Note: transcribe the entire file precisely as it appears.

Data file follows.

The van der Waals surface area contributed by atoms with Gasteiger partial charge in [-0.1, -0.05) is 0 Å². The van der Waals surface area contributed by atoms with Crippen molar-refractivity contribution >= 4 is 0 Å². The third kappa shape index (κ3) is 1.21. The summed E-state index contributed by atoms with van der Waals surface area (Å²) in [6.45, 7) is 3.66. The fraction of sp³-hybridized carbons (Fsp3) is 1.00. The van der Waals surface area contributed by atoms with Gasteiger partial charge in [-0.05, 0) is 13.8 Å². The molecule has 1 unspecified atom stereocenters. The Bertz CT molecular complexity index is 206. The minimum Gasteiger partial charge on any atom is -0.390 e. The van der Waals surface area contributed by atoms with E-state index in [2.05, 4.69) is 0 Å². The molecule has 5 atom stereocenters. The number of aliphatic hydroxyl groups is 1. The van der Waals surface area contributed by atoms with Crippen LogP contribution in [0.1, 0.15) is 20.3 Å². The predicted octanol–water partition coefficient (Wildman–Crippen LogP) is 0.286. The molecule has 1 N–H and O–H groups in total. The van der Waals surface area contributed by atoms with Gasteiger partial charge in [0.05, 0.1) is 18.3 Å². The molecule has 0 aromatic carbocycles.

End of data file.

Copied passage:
The van der Waals surface area contributed by atoms with Gasteiger partial charge in [-0.1, -0.05) is 0 Å². The van der Waals surface area contributed by atoms with Crippen molar-refractivity contribution >= 4 is 0 Å². The third kappa shape index (κ3) is 1.21. The summed E-state index contributed by atoms with van der Waals surface area (Å²) in [6.45, 7) is 3.66. The fraction of sp³-hybridized carbons (Fsp3) is 1.00. The van der Waals surface area contributed by atoms with Gasteiger partial charge in [-0.05, 0) is 13.8 Å². The molecule has 1 unspecified atom stereocenters. The Bertz CT molecular complexity index is 206. The minimum Gasteiger partial charge on any atom is -0.390 e. The van der Waals surface area contributed by atoms with E-state index in [2.05, 4.69) is 0 Å². The molecule has 5 atom stereocenters. The number of aliphatic hydroxyl groups is 1. The van der Waals surface area contributed by atoms with Crippen LogP contribution in [0.1, 0.15) is 20.3 Å². The predicted octanol–water partition coefficient (Wildman–Crippen LogP) is 0.286. The molecule has 1 N–H and O–H groups in total. The van der Waals surface area contributed by atoms with Gasteiger partial charge in [0.05, 0.1) is 18.3 Å². The molecule has 0 aromatic carbocycles.